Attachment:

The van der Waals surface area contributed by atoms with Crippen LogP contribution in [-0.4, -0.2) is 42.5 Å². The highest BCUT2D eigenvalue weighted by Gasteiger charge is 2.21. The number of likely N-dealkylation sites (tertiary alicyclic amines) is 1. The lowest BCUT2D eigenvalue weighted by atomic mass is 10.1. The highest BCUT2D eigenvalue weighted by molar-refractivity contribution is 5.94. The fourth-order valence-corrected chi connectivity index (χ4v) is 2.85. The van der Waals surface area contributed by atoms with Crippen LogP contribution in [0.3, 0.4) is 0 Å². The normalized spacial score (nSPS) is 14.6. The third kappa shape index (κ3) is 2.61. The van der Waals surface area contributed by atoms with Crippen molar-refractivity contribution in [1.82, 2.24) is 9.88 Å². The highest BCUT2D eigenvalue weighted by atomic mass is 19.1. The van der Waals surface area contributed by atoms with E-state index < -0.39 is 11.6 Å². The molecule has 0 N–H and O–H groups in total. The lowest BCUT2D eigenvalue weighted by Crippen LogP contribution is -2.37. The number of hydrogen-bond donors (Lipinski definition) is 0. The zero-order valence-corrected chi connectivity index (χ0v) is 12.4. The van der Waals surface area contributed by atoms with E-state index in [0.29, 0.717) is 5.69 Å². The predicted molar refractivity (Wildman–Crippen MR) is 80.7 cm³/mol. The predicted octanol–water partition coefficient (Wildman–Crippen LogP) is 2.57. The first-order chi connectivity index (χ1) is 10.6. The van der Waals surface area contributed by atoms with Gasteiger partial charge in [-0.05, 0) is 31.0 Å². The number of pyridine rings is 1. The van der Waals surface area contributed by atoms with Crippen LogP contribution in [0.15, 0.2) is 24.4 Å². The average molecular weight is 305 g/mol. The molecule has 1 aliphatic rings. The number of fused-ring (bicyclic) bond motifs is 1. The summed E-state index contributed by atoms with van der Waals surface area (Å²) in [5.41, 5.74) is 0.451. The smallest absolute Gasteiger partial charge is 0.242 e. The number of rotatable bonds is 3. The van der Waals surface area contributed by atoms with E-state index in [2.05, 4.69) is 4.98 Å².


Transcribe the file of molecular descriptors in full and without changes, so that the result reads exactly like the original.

The van der Waals surface area contributed by atoms with Crippen LogP contribution in [-0.4, -0.2) is 42.5 Å². The highest BCUT2D eigenvalue weighted by Gasteiger charge is 2.21. The number of likely N-dealkylation sites (tertiary alicyclic amines) is 1. The lowest BCUT2D eigenvalue weighted by atomic mass is 10.1. The highest BCUT2D eigenvalue weighted by molar-refractivity contribution is 5.94. The fourth-order valence-corrected chi connectivity index (χ4v) is 2.85. The van der Waals surface area contributed by atoms with Crippen LogP contribution in [0.3, 0.4) is 0 Å². The normalized spacial score (nSPS) is 14.6. The third kappa shape index (κ3) is 2.61. The van der Waals surface area contributed by atoms with Crippen molar-refractivity contribution in [1.82, 2.24) is 9.88 Å². The highest BCUT2D eigenvalue weighted by atomic mass is 19.1. The van der Waals surface area contributed by atoms with E-state index < -0.39 is 11.6 Å². The molecule has 0 N–H and O–H groups in total. The lowest BCUT2D eigenvalue weighted by Crippen LogP contribution is -2.37. The number of hydrogen-bond donors (Lipinski definition) is 0. The zero-order valence-corrected chi connectivity index (χ0v) is 12.4. The van der Waals surface area contributed by atoms with E-state index in [0.29, 0.717) is 5.69 Å². The predicted molar refractivity (Wildman–Crippen MR) is 80.7 cm³/mol. The predicted octanol–water partition coefficient (Wildman–Crippen LogP) is 2.57. The first-order chi connectivity index (χ1) is 10.6. The van der Waals surface area contributed by atoms with Gasteiger partial charge in [-0.05, 0) is 31.0 Å². The number of pyridine rings is 1. The van der Waals surface area contributed by atoms with Crippen LogP contribution in [0.15, 0.2) is 24.4 Å². The average molecular weight is 305 g/mol. The molecule has 1 aliphatic rings. The number of fused-ring (bicyclic) bond motifs is 1. The summed E-state index contributed by atoms with van der Waals surface area (Å²) in [5.41, 5.74) is 0.451. The smallest absolute Gasteiger partial charge is 0.242 e. The number of rotatable bonds is 3. The van der Waals surface area contributed by atoms with E-state index in [2.05, 4.69) is 4.98 Å².